In everyday language, we readily attribute experiences to groups. For example, 1 might say, “Spain celebrated winning the European Cup” or “The uncovering of corruption caused the union to think long and hard about its internal structure.” In each case, the attribution makes sense. However, it is quite difficult to give a nonreductive account of precisely what these statements mean because in each case a mental state is ascribed to a group, and it is not obvious that groups can have (...)
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  25. Demandingness and Arguments From Presupposition.Garrett Cullity - 2009 - In Timothy Chappell (ed.), Timothy Chappell (ed.), The Problem of Moral Demandingness: New Philosophical Essays. New York: Palgrave Macmillan. pp. 8-34.
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  26.  65
    Deontic Pluralism and the Right Amount of Good.Richard Y. Chappell - forthcoming - In Douglas W. Portmore (ed.), The Oxford Handbook of Consequentialism. Oxford University Press.
    Consequentialist views have traditionally taken a maximizing form, requiring agents to bring about the very best outcome that they can. But this maximizing function may be questioned. Satisficing views instead allow agents to bring about any outcome that exceeds a satisfactory threshold or qualifies as “good enough.” Scalar consequentialism, by contrast, eschews moral requirements altogether, instead evaluating acts in purely comparative terms, i.e., as better or worse than their alternatives. After surveying the main considerations for and against each of these (...)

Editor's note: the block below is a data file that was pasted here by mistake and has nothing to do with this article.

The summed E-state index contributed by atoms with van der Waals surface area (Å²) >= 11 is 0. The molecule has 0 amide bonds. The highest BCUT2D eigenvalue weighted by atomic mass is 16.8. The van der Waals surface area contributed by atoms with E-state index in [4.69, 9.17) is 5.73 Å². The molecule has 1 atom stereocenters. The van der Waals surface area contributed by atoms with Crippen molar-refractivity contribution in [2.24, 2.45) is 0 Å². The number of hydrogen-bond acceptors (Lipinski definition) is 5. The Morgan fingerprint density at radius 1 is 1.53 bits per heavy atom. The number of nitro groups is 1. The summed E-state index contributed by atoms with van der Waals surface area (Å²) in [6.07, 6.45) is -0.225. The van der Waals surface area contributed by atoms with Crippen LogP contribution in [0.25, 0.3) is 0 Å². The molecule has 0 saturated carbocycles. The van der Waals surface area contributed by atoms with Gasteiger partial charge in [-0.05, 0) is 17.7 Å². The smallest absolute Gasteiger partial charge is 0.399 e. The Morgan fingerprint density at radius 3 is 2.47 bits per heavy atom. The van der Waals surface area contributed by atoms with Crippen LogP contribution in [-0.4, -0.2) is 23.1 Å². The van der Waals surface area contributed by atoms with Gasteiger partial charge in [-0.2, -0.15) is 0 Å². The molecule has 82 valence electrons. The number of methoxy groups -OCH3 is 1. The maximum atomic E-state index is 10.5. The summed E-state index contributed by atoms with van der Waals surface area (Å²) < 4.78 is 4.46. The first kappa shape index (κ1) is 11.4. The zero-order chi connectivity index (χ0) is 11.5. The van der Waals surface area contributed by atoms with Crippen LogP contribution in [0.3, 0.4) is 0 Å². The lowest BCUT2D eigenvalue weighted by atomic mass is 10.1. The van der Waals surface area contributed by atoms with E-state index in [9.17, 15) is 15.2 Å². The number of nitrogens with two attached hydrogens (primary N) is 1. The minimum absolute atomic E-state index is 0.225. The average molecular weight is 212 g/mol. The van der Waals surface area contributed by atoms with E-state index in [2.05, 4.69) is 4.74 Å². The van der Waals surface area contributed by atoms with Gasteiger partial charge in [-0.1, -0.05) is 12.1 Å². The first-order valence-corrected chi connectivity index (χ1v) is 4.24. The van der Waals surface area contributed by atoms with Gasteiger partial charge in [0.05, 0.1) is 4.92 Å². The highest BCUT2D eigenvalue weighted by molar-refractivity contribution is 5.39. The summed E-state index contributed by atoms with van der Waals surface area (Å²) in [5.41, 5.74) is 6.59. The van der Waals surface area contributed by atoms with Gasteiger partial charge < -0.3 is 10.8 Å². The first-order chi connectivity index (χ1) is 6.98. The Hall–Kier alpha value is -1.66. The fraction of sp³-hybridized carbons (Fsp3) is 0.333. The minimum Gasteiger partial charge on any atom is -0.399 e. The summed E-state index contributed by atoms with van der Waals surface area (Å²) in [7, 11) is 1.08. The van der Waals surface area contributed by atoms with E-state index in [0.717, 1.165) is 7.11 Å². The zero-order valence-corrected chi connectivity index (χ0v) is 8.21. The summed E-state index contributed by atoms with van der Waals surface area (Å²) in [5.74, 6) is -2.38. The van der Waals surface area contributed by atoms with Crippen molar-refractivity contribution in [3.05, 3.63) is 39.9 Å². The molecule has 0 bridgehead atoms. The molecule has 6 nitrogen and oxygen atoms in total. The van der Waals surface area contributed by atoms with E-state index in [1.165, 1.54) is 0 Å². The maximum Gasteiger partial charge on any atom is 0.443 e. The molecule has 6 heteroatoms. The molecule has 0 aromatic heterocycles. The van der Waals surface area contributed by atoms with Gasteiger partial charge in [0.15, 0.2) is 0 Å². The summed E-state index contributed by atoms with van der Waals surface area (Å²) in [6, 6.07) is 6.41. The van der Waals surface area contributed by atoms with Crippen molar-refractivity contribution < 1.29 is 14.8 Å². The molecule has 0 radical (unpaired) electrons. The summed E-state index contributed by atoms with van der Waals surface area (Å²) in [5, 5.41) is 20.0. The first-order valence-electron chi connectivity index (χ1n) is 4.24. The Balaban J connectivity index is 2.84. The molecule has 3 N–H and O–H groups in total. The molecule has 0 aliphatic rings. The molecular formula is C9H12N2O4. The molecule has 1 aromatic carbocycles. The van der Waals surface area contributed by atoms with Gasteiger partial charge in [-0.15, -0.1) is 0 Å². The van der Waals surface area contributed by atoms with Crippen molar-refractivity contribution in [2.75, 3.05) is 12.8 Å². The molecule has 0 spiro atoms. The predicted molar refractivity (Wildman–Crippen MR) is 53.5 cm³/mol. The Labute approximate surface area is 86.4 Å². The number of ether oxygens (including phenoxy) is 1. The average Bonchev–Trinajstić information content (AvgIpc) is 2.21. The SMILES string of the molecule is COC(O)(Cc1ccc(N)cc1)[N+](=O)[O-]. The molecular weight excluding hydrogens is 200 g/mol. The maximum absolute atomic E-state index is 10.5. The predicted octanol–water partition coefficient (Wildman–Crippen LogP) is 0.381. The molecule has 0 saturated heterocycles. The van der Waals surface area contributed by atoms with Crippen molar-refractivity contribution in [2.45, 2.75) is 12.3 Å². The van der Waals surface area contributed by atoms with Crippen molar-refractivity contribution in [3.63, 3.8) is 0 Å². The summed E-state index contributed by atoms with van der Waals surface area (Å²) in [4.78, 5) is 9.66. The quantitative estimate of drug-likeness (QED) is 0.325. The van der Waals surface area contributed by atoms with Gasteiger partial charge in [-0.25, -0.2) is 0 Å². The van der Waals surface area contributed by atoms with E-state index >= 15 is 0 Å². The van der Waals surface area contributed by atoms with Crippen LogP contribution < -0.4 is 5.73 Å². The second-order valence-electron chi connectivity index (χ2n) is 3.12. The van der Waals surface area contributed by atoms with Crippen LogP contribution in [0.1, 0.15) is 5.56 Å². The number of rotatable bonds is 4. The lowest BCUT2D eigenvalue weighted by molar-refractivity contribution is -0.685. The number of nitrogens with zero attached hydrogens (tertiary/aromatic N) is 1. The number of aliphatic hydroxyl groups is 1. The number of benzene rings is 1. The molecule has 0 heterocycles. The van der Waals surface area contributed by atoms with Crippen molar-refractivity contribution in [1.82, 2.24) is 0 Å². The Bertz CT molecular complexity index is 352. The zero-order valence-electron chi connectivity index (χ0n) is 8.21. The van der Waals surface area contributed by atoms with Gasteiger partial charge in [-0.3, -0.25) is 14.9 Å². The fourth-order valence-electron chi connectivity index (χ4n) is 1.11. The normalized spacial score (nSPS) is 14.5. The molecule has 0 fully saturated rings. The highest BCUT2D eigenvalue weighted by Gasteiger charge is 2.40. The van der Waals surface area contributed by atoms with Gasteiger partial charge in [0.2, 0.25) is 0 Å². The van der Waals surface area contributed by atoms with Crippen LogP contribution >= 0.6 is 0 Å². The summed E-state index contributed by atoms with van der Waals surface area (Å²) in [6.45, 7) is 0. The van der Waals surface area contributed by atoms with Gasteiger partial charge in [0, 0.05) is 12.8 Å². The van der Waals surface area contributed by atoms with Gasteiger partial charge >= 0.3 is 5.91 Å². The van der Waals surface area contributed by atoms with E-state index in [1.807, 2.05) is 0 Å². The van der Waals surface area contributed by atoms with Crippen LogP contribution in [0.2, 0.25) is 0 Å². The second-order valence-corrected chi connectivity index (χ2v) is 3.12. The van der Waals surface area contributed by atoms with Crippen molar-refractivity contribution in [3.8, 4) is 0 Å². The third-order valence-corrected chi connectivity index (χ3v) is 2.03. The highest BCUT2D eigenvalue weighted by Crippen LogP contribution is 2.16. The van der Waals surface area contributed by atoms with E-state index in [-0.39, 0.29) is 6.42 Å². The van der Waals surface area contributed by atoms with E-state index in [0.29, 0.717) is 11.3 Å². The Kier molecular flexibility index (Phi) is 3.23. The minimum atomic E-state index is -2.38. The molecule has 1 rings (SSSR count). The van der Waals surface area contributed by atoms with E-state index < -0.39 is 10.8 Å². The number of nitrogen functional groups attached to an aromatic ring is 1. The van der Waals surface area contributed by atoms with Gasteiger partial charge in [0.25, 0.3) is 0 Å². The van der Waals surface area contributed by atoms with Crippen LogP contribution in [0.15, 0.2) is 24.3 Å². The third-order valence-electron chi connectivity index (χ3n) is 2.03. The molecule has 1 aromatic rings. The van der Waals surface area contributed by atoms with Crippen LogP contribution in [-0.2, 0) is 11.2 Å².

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  27. Timing Disownership Experiences in the Rubber Hand Illusion.Lane Timothy - 2017 - Cognitive Research: Principles and Implications 2 (4):1-14.